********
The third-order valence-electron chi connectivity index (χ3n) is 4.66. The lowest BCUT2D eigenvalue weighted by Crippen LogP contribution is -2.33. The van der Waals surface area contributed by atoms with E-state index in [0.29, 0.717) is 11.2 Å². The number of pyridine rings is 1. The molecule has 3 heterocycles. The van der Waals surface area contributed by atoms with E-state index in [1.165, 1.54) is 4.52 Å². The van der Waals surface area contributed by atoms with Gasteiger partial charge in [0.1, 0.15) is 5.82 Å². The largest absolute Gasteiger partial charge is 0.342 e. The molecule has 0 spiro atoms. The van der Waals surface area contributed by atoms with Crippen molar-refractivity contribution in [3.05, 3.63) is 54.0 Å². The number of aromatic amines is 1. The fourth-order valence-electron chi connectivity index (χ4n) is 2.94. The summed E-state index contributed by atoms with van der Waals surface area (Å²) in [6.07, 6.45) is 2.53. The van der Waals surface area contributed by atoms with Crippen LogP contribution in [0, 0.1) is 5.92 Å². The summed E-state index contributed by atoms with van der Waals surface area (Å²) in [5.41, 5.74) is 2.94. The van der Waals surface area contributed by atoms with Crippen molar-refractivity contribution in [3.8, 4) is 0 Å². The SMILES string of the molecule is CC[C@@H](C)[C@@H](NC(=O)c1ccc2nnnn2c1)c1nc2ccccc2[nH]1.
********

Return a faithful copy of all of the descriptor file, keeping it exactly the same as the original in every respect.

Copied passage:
The third-order valence-electron chi connectivity index (χ3n) is 4.66. The lowest BCUT2D eigenvalue weighted by Crippen LogP contribution is -2.33. The van der Waals surface area contributed by atoms with E-state index in [0.29, 0.717) is 11.2 Å². The number of pyridine rings is 1. The molecule has 3 heterocycles. The van der Waals surface area contributed by atoms with E-state index in [1.165, 1.54) is 4.52 Å². The van der Waals surface area contributed by atoms with Gasteiger partial charge in [0.1, 0.15) is 5.82 Å². The largest absolute Gasteiger partial charge is 0.342 e. The molecule has 0 spiro atoms. The van der Waals surface area contributed by atoms with Crippen molar-refractivity contribution in [3.05, 3.63) is 54.0 Å². The number of aromatic amines is 1. The fourth-order valence-electron chi connectivity index (χ4n) is 2.94. The summed E-state index contributed by atoms with van der Waals surface area (Å²) in [6.07, 6.45) is 2.53. The van der Waals surface area contributed by atoms with Crippen LogP contribution in [0, 0.1) is 5.92 Å². The summed E-state index contributed by atoms with van der Waals surface area (Å²) in [5.41, 5.74) is 2.94. The van der Waals surface area contributed by atoms with Crippen molar-refractivity contribution in [3.8, 4) is 0 Å². The SMILES string of the molecule is CC[C@@H](C)[C@@H](NC(=O)c1ccc2nnnn2c1)c1nc2ccccc2[nH]1.